Five questions you should ask before promoting or redesigning your website

If you’re anything like me, you don’t have a lot of time to spend on websites that can’t quickly and easily communicate what they’re about.

Here are five things you should check on your website before you spend any more time promoting it or in advance of a redesign. If you can’t subjectively view your site through the eyes of a customer, ask your partner, mother, neighbour instead. Do it today, the results might surprise you.

1. Can I identify who the company is if I enter the site on any page? This will often happen through search. Prominent logos and strap lines should appear on every page.

2. What does the company do and what does the website offer me? What information, downloads, transactional opportunities exist for me?

3. What can I do now that I’m here? What action prompts are in place – can I watch a video, open a brochure, sign up/register, visit a blog or news page, visit a store?

4. Where I can get started? Which elements from the above can I start looking at now? (Holiday and hotel sites are adept at encouraging instant search in their navigation).

5. Why should I stay? What benefit can this site / business provide for me?

If you’ve just discovered you’re in the business of ‘total integrated efficient streamlined solutions’ you probably  don’t need me to outline the damage this messaging has been doing to your business over time. You’re not alone. The good news though, is that you can do something about it right now.

Marketing Metrics 7: News & blogs

Search is the dominant marketing tool of the moment and rightly so. Most of us use search engines daily when it comes to researching something, whether it is a personal purchase like a car, holiday, DVD or insurance, or a business purchase where the Internet can be used to shortlist suppliers, distributors, partners, agents and graduates. Statistics from the recent B2B Marketing Buyosphere survey support this.

One of the more pressing requirements in ensuring your business is indexed in search results relevant to your business lies in how you rank organically. Pay per click advertising (like Google Adwords which is found on the top and right hand side of Google) can still be used to great effect at launch or during key promotional periods.

However, the sustainable and long term approach to search is in operating a search engine optimised site with regularly updated, keyword rich meta data and on page content. And, this boils down to effective use of news and blogs.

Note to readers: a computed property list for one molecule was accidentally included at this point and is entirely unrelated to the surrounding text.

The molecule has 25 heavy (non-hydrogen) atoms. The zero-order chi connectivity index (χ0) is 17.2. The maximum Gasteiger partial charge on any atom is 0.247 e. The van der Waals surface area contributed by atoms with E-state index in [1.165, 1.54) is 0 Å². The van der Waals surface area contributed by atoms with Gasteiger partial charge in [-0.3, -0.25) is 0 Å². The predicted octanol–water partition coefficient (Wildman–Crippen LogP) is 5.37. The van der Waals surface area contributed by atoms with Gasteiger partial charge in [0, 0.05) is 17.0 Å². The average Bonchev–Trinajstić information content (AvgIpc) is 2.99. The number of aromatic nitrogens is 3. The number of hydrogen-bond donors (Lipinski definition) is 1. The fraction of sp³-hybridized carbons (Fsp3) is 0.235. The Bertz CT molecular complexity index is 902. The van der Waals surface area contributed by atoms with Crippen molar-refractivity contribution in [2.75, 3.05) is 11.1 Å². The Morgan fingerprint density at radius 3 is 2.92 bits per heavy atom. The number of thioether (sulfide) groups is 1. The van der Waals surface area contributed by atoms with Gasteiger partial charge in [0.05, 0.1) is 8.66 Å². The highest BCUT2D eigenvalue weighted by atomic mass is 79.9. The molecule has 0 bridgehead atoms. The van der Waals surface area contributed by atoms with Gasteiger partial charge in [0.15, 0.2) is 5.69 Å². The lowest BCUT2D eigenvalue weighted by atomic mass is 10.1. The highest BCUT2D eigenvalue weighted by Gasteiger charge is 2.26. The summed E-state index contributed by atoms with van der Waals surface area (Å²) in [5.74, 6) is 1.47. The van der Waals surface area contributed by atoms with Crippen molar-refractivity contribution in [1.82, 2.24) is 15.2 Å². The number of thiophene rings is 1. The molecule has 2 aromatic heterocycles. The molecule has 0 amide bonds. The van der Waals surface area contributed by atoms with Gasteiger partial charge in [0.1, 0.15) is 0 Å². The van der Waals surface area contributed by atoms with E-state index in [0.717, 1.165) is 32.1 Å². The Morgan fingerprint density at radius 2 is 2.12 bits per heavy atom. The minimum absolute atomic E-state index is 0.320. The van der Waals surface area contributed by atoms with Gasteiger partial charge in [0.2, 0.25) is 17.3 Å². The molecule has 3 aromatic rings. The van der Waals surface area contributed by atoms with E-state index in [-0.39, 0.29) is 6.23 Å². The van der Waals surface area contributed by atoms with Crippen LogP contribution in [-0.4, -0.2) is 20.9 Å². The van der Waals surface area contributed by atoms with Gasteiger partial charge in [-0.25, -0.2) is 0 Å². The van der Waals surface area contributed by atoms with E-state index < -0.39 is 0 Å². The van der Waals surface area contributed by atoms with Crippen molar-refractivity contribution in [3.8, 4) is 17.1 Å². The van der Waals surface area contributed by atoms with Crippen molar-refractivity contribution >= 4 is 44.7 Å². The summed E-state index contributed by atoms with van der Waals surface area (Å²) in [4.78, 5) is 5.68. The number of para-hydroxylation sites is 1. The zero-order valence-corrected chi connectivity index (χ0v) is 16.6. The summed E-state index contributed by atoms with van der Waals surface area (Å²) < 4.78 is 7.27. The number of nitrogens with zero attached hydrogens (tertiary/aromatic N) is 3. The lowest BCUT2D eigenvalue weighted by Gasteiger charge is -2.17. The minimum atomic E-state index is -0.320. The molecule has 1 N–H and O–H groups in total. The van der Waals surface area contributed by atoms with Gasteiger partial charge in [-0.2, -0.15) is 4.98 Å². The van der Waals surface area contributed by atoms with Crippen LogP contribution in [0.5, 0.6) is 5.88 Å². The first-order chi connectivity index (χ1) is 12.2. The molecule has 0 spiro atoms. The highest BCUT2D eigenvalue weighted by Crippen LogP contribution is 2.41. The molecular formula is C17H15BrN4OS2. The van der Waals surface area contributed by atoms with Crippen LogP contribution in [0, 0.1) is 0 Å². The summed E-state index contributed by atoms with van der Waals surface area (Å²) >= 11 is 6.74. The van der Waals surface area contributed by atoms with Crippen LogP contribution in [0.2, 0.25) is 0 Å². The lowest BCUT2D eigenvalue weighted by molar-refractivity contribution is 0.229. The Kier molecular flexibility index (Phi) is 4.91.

Regularly updating your website news page is critical as changing content remains one of the hallmarks of a dynamic and leading web site. Ensuring new news features on an optimised home page regularly checked by the search engine ‘spiders’ remains one of the key ways of improving your organic listing.

And blogs, the one time hobbyist website, have come of age. With an estimate 130 million blogs on the Internet, there are an essential information resource and way of getting your message out. Sites like WordPress, Blogger and Tumblr offer impressive optimisation because of the high traffic passing through them on a daily basis.

Blogs can be used effectively for business and without the need for layers of approval. Business owners and middle managers can use them to talk about the science, technology behind the product to answer customer service issues and produce and distribute FAQs, or to comment on industry developments. As blogs of this nature are personalised and removed to a degree from the corporate entity, any concern about damage is reduced.

When developing content to drive your profile, the most crucial elements in marketing 2.0 remain the right of reply and the ability to share. Metrics can be set up to measure reads, shares, subscriptions, downloads and many other datasets.

Image: smbmarketingguide

Doing it well or not at all

Launching a brand externally before you’ve prepared the company for the reaction…

Spending money on branding but letting regional managers do what they want with it…

Advertising your product but without  a compelling call to action…

Crafting the most enticing copy imaginable but using tired old stock images in your brochure ware…

Building a database but not using it effectively for relationship and business building purposes…

Sending direct mail but not following up by phone…

Building a beautiful website but not investing a little more in ensuring the world can find it…

Writing a blog but not using RSS, Twitter and your website to distribute it…

Taking space at a major trade show but failing to build an integrated communication campaign around it in advance to drive interest…

Everyone of these (and more) are a crime against marketing but are committed on a daily basis by businesses the world over. Is yours one of them? Isn’t it better to market well or not at all?